Off the pitch, Forlan is still quite the compelling character he is on it. His entire first paycheck at United went towards an operation for his sister who was on the brink of death. Forlan was just 12 years of age when she had been involved in a car crash which had killed her boyfriend instantly, and from then on Forlan vowed to do whatever he could do, that was get into football and become a superstar – which he has done. That is admirable.
And on the field, he continues to torment defences alike. In Uruguay’s third place play-off against Germany, one could not help supporting him rather than the two teams. You feel his sumptuous volley which had put his side 2-1 up had summed up his magnificent World Cup, just how he set the tournament alight. You can’t help but admire Forlan, whose remarkable reincarnation in the game has been nothing short of inspirational. He has now achieved greatness and well done to him.
After a blistering season at Old Trafford last time around the World Cup 2010 was supposed to be an opportunity for Wayne Rooney to truly shine on the international stage. Unfortunately, it just didn’t happen for the talented striker and now he has to pick himself up for next season with Manchester United.
What went wrong? I have no idea to be brutally honest, the Rooney we watched last season, almost single-handedly winning games for United and in free-scoring mood, just didn’t turn up. He didn’t look match fit and his first touch seemed to have deserted him. The 24-year-old wasn’t alone in his struggles, Portugal’s Cristinao Ronaldo found it hard to get into games, Fernando Torres has disappointed and Kaka has shown glimpses of top-form but no more than that. England keeper David James has since suggested that Rooney was simply marked out of the game, there could well be some truth in that as it does appear that if you stop Rooney you stop England and I would imagine every opposition manager paid special attention as to how to cope with Wayne Rooney. However, he is used to plenty of attention from defenders in the Premier League (and from better players than the Algerians, Slovenians, Americans and even the Germans) and there could be more to it than that.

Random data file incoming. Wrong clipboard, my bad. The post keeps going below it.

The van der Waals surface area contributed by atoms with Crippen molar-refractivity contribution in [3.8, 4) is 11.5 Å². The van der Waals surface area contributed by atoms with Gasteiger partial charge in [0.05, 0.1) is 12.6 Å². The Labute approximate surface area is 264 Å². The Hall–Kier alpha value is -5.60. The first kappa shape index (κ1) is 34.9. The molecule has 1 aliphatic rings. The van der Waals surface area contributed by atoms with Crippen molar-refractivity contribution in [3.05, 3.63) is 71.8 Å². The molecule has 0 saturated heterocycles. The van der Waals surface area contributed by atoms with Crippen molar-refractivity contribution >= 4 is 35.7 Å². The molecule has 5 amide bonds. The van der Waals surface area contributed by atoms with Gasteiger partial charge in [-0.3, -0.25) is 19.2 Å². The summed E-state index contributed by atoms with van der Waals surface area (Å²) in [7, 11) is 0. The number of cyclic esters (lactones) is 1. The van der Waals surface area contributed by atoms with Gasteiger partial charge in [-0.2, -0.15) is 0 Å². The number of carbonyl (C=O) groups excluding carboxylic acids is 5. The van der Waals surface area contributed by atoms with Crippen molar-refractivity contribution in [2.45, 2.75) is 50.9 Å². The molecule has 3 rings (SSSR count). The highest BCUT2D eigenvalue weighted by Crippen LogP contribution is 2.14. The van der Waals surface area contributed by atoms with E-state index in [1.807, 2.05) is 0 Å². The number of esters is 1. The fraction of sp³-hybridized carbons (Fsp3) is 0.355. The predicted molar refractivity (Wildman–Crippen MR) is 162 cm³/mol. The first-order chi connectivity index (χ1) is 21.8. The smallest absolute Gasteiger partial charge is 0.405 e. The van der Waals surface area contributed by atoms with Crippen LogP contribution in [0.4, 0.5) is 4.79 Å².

Rooney’s confidence will have taken a bit of a battering after the World Cup, I think that is pretty much a certainty. The whole team were booed after their performance against Algeria and slated following their exit in the press, forward’s rely on confidence and it could take him a while to recover.
Another problem is the expectation that was placed on his shoulders before the tournament, with some world cup betting pundits suggesting he could take storm the tournament like a Maradona or a Pele and England’s ambitions being basically placed on his shoulders. It will have been painful for Rooney to fail so spectacularly, and in truth there is no other way to say it, but we all know how good he can be.
Sir Alex Ferguson is an exceptional man-manager and I’m sure he has already had plenty of contact with Rooney to reassure him and boost his confidence. In time, I’m sure the public will forgive Rooney as in truth it simply wasn’t his fault – if he wasn’t fully fit he shouldn’t have played, or should have been rested in a group game. Rooney was by no means the only man at fault for the Three Lions, basically no one had a good tournament (David James the exception maybe?) and it was painfully obvious the system just wasn’t working – yet Fabio Capello stuck with it.
What do other people think, am I over-analysing the situation and will be return at the top of his game in August? I hope so, we’ve seen others (Frank Lampard and Steven Gerrard) disappoint for their country and then impress for their club and there is no reason why Rooney should be any different. The problems with England went way beyond the squad itself and at United there is an exceptional (best in the world maybe) managerial and coaching set-up so fingers crossed the Rooney we see at the start of the new campaign will be as good as he was last season.
By Gareth Freeman